FORT LAUDERDALE, Fla. — In a comparison of 27-gauge and 30-gauge needles used for intravitreal injections for treatment of age-related macular degeneration, there was no significant difference in patient-reported pain from the injections, but all surgeons in the study preferred using the 30-gauge needle, according to a presentation here.
Susanne Binder, MD, and colleagues reported the results of a study of the influence of intravitreal injection needle size on patient-reported pain. The study, a randomized, double-armed, single-masked, single-center clinical trial, was presented in a poster presentation at the Association for Research in Vision and Ophthalmology meeting.
Patients were randomized to receive either a 30-gauge or 27-gauge injection. Patients were asked to grade their pain using the visual analogue scale and the Wong-Baker FACES scale immediately after injection. Topical anesthesia was standardized in both groups.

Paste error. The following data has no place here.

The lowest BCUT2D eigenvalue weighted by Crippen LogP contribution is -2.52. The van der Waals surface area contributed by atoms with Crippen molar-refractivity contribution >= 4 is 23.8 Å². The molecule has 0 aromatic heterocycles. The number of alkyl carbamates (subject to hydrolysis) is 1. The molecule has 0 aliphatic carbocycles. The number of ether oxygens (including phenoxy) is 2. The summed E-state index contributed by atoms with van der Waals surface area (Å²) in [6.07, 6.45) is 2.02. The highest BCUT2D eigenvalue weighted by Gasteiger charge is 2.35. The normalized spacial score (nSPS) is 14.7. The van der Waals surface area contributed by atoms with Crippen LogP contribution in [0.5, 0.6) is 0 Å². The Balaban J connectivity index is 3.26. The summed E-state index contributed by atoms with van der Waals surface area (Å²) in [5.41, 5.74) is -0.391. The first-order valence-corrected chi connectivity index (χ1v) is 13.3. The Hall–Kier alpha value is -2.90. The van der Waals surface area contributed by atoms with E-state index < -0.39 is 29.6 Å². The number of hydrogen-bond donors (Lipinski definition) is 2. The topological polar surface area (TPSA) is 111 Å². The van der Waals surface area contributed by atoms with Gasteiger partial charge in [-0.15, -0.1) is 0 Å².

While gender and the number of previous injections influenced pain scores in both groups, there was no statistical difference in pain scores between the two groups. A surgeon questionnaire, however, showed a preference for 30-gauge needles.
- Disclosure: Dr. Binder has no relevant financial disclosures.